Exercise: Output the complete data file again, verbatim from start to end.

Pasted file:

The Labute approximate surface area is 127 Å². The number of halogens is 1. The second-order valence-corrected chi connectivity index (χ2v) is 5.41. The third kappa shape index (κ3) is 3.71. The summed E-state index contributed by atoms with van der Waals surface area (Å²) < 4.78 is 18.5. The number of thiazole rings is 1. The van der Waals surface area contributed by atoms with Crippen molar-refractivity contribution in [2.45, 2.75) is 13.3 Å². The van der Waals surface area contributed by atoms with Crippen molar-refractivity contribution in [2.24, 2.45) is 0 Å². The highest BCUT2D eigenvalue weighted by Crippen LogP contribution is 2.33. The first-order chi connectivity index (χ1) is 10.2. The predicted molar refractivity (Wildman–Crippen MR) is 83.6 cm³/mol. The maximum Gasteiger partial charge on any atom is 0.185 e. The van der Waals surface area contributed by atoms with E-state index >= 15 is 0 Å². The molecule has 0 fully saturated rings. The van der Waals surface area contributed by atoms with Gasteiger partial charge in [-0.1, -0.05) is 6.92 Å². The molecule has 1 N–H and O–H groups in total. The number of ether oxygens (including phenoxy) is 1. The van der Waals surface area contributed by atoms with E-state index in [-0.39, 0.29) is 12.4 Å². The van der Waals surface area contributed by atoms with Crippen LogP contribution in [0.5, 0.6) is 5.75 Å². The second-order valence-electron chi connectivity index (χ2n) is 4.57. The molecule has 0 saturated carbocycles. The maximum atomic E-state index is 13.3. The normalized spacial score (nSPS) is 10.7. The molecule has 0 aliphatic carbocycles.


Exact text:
The Labute approximate surface area is 127 Å². The number of halogens is 1. The second-order valence-corrected chi connectivity index (χ2v) is 5.41. The third kappa shape index (κ3) is 3.71. The summed E-state index contributed by atoms with van der Waals surface area (Å²) < 4.78 is 18.5. The number of thiazole rings is 1. The van der Waals surface area contributed by atoms with Crippen molar-refractivity contribution in [2.45, 2.75) is 13.3 Å². The van der Waals surface area contributed by atoms with Crippen molar-refractivity contribution in [2.24, 2.45) is 0 Å². The highest BCUT2D eigenvalue weighted by Crippen LogP contribution is 2.33. The first-order chi connectivity index (χ1) is 10.2. The predicted molar refractivity (Wildman–Crippen MR) is 83.6 cm³/mol. The maximum Gasteiger partial charge on any atom is 0.185 e. The van der Waals surface area contributed by atoms with E-state index >= 15 is 0 Å². The molecule has 0 fully saturated rings. The van der Waals surface area contributed by atoms with Gasteiger partial charge in [-0.1, -0.05) is 6.92 Å². The molecule has 1 N–H and O–H groups in total. The number of ether oxygens (including phenoxy) is 1. The van der Waals surface area contributed by atoms with E-state index in [-0.39, 0.29) is 12.4 Å². The van der Waals surface area contributed by atoms with Crippen LogP contribution in [0.5, 0.6) is 5.75 Å². The second-order valence-electron chi connectivity index (χ2n) is 4.57. The molecule has 0 saturated carbocycles. The maximum atomic E-state index is 13.3. The normalized spacial score (nSPS) is 10.7. The molecule has 0 aliphatic carbocycles.